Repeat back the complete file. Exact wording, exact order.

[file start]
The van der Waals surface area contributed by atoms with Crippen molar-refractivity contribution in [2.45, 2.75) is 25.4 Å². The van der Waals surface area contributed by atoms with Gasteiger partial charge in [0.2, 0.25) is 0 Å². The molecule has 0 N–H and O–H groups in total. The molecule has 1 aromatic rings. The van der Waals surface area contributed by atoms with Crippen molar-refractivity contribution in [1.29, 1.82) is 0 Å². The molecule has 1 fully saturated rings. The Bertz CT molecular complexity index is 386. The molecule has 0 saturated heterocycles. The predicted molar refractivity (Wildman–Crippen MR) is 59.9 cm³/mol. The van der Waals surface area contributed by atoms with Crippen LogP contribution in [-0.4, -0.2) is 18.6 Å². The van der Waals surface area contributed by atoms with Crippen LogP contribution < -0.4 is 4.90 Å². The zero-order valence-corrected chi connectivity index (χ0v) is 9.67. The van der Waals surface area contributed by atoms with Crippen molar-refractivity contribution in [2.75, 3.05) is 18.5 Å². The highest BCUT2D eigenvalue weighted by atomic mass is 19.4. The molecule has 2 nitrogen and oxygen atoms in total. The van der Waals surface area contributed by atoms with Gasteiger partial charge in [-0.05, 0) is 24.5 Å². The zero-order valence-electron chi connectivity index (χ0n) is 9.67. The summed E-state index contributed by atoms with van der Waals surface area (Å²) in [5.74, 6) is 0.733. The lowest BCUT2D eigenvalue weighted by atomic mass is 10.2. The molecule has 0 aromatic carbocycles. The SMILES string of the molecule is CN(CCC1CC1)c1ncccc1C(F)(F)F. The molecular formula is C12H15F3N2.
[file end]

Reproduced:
The van der Waals surface area contributed by atoms with Crippen molar-refractivity contribution in [2.45, 2.75) is 25.4 Å². The van der Waals surface area contributed by atoms with Gasteiger partial charge in [0.2, 0.25) is 0 Å². The molecule has 0 N–H and O–H groups in total. The molecule has 1 aromatic rings. The van der Waals surface area contributed by atoms with Crippen molar-refractivity contribution in [1.29, 1.82) is 0 Å². The molecule has 1 fully saturated rings. The Bertz CT molecular complexity index is 386. The molecule has 0 saturated heterocycles. The predicted molar refractivity (Wildman–Crippen MR) is 59.9 cm³/mol. The van der Waals surface area contributed by atoms with Crippen LogP contribution in [-0.4, -0.2) is 18.6 Å². The van der Waals surface area contributed by atoms with Crippen LogP contribution < -0.4 is 4.90 Å². The zero-order valence-corrected chi connectivity index (χ0v) is 9.67. The van der Waals surface area contributed by atoms with Crippen molar-refractivity contribution in [2.75, 3.05) is 18.5 Å². The highest BCUT2D eigenvalue weighted by atomic mass is 19.4. The molecule has 2 nitrogen and oxygen atoms in total. The van der Waals surface area contributed by atoms with Gasteiger partial charge in [-0.05, 0) is 24.5 Å². The zero-order valence-electron chi connectivity index (χ0n) is 9.67. The summed E-state index contributed by atoms with van der Waals surface area (Å²) in [5.74, 6) is 0.733. The lowest BCUT2D eigenvalue weighted by atomic mass is 10.2. The molecule has 0 aromatic carbocycles. The SMILES string of the molecule is CN(CCC1CC1)c1ncccc1C(F)(F)F. The molecular formula is C12H15F3N2.